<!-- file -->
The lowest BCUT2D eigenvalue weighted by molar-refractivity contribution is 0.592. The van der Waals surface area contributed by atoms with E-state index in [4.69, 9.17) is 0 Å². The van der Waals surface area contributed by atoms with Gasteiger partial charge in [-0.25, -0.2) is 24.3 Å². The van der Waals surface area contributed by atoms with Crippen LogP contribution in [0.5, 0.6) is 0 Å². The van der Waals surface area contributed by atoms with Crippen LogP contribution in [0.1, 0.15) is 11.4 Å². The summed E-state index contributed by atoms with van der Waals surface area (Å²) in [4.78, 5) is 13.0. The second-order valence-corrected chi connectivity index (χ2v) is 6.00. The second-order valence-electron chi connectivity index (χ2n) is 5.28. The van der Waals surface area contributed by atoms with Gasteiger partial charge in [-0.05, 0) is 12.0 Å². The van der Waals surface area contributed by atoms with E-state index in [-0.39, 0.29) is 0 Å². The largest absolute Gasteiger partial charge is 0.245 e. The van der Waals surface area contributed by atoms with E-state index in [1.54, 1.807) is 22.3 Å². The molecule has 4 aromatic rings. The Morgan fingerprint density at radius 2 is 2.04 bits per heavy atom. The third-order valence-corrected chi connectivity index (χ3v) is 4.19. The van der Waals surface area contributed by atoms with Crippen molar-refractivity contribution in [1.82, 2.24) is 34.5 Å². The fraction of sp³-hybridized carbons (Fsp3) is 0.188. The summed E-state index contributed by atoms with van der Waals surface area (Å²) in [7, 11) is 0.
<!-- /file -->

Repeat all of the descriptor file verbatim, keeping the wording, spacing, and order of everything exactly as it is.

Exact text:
The lowest BCUT2D eigenvalue weighted by molar-refractivity contribution is 0.592. The van der Waals surface area contributed by atoms with E-state index in [4.69, 9.17) is 0 Å². The van der Waals surface area contributed by atoms with Gasteiger partial charge in [-0.25, -0.2) is 24.3 Å². The van der Waals surface area contributed by atoms with Crippen LogP contribution in [0.5, 0.6) is 0 Å². The van der Waals surface area contributed by atoms with Crippen LogP contribution in [0.1, 0.15) is 11.4 Å². The summed E-state index contributed by atoms with van der Waals surface area (Å²) in [4.78, 5) is 13.0. The second-order valence-corrected chi connectivity index (χ2v) is 6.00. The second-order valence-electron chi connectivity index (χ2n) is 5.28. The van der Waals surface area contributed by atoms with Gasteiger partial charge in [-0.05, 0) is 12.0 Å². The van der Waals surface area contributed by atoms with E-state index in [-0.39, 0.29) is 0 Å². The largest absolute Gasteiger partial charge is 0.245 e. The van der Waals surface area contributed by atoms with E-state index in [1.54, 1.807) is 22.3 Å². The molecule has 4 aromatic rings. The Morgan fingerprint density at radius 2 is 2.04 bits per heavy atom. The third-order valence-corrected chi connectivity index (χ3v) is 4.19. The van der Waals surface area contributed by atoms with Crippen molar-refractivity contribution in [1.82, 2.24) is 34.5 Å². The fraction of sp³-hybridized carbons (Fsp3) is 0.188. The summed E-state index contributed by atoms with van der Waals surface area (Å²) in [7, 11) is 0.